• Brindle  — Brindle is essentially a fawn base with the addition of darker striping over the top. This striping can be sparse or dense, but the fawn color should always be present below it. This coat type can also feature white accents.
  • White — While Boxers with this coat are technically fawn with a white “paint job” over the top due to a recessive gene, it is easier to simply refer to them as white. Any Boxer whose body is substantially covered with white is considered to have this coat type, even if there is some color present as well.

Some breeders market rare black Boxers and sell them for an inflated price. While these pups are cute to be sure, they are not purely Boxer. This breed doesn’t have a black coat gene, so Boxers who exhibit this color have another breed somewhere in their lineage.

Our Top Picks for Boxer Brushes

Now that we’ve gone over the basics, let’s get into the fun stuff! Here are our top picks for Boxer brushes in a number of categories.

FURminator Curry Comb for Dogs

Key Benefits:

  • Made specifically for short coats
  • Rounded rubber teeth collect and smooth fur
  • Promotes distribution of natural oils
  • Handle makes it easy to hold on to

Overall Best Brush for a Boxer — This brush combines the best aspects of a comb, shedding brush, and bristle brush into one. The rounded design features a series of soft rubber teeth on the bottom that collects loose fur, smooth it out and leave it shiny. The antimicrobial material helps keep your Boxer healthy.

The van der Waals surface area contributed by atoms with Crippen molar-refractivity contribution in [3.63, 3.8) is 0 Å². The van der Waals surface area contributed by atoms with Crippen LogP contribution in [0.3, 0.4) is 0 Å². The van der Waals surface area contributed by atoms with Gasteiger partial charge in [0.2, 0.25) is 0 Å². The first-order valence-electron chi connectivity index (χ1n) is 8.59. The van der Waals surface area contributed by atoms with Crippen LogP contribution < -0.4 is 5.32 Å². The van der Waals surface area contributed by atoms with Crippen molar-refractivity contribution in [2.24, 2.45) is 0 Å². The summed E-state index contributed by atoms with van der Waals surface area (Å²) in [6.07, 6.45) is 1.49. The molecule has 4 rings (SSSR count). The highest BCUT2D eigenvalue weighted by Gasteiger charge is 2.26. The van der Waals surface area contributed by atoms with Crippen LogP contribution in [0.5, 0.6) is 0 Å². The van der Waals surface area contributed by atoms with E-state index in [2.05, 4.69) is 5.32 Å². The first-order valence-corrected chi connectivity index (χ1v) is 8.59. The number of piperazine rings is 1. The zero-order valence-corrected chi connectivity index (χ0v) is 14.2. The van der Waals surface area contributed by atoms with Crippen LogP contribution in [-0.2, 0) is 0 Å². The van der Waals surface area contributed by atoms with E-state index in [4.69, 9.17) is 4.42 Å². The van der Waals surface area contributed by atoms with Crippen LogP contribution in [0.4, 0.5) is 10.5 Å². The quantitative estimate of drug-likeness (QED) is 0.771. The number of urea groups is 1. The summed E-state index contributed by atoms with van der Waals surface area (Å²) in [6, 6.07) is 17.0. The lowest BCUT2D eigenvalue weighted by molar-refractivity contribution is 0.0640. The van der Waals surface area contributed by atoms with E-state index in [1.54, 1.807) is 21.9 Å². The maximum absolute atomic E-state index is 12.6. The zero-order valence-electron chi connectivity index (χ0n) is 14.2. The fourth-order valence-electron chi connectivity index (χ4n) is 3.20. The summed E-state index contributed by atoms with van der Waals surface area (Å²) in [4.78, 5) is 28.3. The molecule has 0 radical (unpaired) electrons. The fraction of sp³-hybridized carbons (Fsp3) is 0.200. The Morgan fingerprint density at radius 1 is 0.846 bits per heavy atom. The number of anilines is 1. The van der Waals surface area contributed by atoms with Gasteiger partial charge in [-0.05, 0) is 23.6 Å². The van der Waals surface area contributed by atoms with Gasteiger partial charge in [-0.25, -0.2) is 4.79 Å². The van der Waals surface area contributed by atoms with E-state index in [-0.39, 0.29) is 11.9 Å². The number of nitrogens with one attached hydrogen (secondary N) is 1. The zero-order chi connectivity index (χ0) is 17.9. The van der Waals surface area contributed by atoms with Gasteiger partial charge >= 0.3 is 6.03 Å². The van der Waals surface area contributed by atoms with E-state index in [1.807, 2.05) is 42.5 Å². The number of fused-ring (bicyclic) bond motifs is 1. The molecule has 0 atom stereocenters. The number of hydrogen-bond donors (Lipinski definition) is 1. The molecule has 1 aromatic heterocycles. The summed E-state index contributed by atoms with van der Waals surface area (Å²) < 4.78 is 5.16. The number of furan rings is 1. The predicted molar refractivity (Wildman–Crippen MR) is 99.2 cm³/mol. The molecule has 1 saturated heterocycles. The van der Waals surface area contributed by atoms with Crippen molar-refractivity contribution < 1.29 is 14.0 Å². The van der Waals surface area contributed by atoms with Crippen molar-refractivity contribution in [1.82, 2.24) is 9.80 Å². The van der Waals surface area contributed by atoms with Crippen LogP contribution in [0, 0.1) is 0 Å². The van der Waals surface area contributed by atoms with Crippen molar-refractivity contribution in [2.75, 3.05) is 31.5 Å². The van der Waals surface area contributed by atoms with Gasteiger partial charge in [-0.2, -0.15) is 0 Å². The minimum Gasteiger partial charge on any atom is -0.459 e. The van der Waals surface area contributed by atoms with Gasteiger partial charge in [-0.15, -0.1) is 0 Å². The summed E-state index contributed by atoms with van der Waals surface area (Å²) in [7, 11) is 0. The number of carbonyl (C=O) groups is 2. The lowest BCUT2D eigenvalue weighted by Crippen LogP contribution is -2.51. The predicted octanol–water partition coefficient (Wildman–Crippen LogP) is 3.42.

Pros:

  • Comfortable for short haired dogs
  • Eliminates main Boxer grooming issues with one tool
  • Promotes a healthy, shiny coat

Cons:

  • Not as effective as some other shedding brushes
  • Fur does not collect well in teeth when brushed out

FURminator deShedding Edge Dog Brush

Key Benefits:

  • A single row of fine, stainless steel teeth
  • Skin guard edges protect your Boxer
  • Comes in 3 sizes
  • Short hairstyle available

Best Shedding Brush for Boxers — Don’t be fooled by the short, smooth coat—Boxers shed more than you would think. This brush will effectively reduce shedding to the point where it practically doesn’t exist when used regularly. A single row of fine, stainless steel teeth will work through your Boxer’s coat and collect loose fur along the way while protecting their skin.

Pros:

  • Reduces shedding up to 90%
  • Certain to work for even short-haired dogs
  • Sturdy design

Cons:

  • May not collect short fur in the teeth
  • Hair release button might stick

Furbliss Multi-Use Deshedding and Massaging Short Hair Dog Brush

Key Benefits:

  • Made entirely of medical-grade silicone
  • Soft, rounded teeth gently collect loose fur
  • Flexible design is comfortable on your hand
  • Help keeps your Boxer’s coat shiny by distributing natural oils

Best Deshedding Tool for Boxers — This tool from Furbliss looks completely different than most other grooming items. Made entirely of silicone, it is great for trapping loose fur from short hair dog coats. The soft, rounded teeth mean that your Boxer won’t feel any discomfort as you use this tool, so you’ll both be able to enjoy the grooming process a little more.

Pros:

  • Made specifically for short-haired dogs
  • Enhances shine as well as reduces shedding
  • Won’t cause your Boxer any discomfort

Cons:

  • Lack of handle makes it difficult to hold on to
  • Can be hard to collect loose fur from the teeth

Andis Premium Large Firm Pet Slicker Brush